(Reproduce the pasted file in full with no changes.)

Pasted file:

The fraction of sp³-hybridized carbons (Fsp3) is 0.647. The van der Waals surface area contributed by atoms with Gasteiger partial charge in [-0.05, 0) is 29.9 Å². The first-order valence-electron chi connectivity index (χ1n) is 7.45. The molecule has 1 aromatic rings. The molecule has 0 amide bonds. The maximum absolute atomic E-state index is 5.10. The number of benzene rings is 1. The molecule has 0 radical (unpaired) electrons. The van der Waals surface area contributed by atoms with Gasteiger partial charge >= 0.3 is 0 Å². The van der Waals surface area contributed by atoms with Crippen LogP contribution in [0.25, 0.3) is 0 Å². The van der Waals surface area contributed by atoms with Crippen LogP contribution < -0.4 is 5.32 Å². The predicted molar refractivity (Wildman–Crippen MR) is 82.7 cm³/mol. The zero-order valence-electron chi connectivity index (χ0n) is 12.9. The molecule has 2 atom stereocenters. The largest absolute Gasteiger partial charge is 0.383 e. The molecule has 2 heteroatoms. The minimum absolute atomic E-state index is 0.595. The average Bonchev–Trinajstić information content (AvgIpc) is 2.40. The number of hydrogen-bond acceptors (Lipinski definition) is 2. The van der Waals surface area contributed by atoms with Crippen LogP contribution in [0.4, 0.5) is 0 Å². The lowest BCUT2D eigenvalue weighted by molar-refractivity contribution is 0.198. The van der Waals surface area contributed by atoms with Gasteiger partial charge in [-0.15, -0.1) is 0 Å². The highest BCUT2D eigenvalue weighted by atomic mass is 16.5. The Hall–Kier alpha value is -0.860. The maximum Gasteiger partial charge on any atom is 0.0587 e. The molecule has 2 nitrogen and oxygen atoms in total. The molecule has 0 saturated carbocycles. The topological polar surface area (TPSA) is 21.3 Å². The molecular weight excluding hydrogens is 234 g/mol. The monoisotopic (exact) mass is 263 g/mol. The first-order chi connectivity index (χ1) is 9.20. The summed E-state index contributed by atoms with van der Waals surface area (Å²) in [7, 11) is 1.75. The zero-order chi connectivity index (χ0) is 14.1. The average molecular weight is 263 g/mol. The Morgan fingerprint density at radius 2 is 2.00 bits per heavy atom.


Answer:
The fraction of sp³-hybridized carbons (Fsp3) is 0.647. The van der Waals surface area contributed by atoms with Gasteiger partial charge in [-0.05, 0) is 29.9 Å². The first-order valence-electron chi connectivity index (χ1n) is 7.45. The molecule has 1 aromatic rings. The molecule has 0 amide bonds. The maximum absolute atomic E-state index is 5.10. The number of benzene rings is 1. The molecule has 0 radical (unpaired) electrons. The van der Waals surface area contributed by atoms with Gasteiger partial charge >= 0.3 is 0 Å². The van der Waals surface area contributed by atoms with Crippen LogP contribution in [0.25, 0.3) is 0 Å². The van der Waals surface area contributed by atoms with Crippen LogP contribution < -0.4 is 5.32 Å². The predicted molar refractivity (Wildman–Crippen MR) is 82.7 cm³/mol. The zero-order valence-electron chi connectivity index (χ0n) is 12.9. The molecule has 2 atom stereocenters. The largest absolute Gasteiger partial charge is 0.383 e. The molecule has 2 heteroatoms. The minimum absolute atomic E-state index is 0.595. The average Bonchev–Trinajstić information content (AvgIpc) is 2.40. The number of hydrogen-bond acceptors (Lipinski definition) is 2. The van der Waals surface area contributed by atoms with Crippen LogP contribution in [0.4, 0.5) is 0 Å². The lowest BCUT2D eigenvalue weighted by molar-refractivity contribution is 0.198. The van der Waals surface area contributed by atoms with Gasteiger partial charge in [-0.15, -0.1) is 0 Å². The highest BCUT2D eigenvalue weighted by atomic mass is 16.5. The Hall–Kier alpha value is -0.860. The maximum Gasteiger partial charge on any atom is 0.0587 e. The molecule has 2 nitrogen and oxygen atoms in total. The molecule has 0 saturated carbocycles. The topological polar surface area (TPSA) is 21.3 Å². The molecular weight excluding hydrogens is 234 g/mol. The monoisotopic (exact) mass is 263 g/mol. The first-order chi connectivity index (χ1) is 9.20. The summed E-state index contributed by atoms with van der Waals surface area (Å²) in [7, 11) is 1.75. The zero-order chi connectivity index (χ0) is 14.1. The average molecular weight is 263 g/mol. The Morgan fingerprint density at radius 2 is 2.00 bits per heavy atom.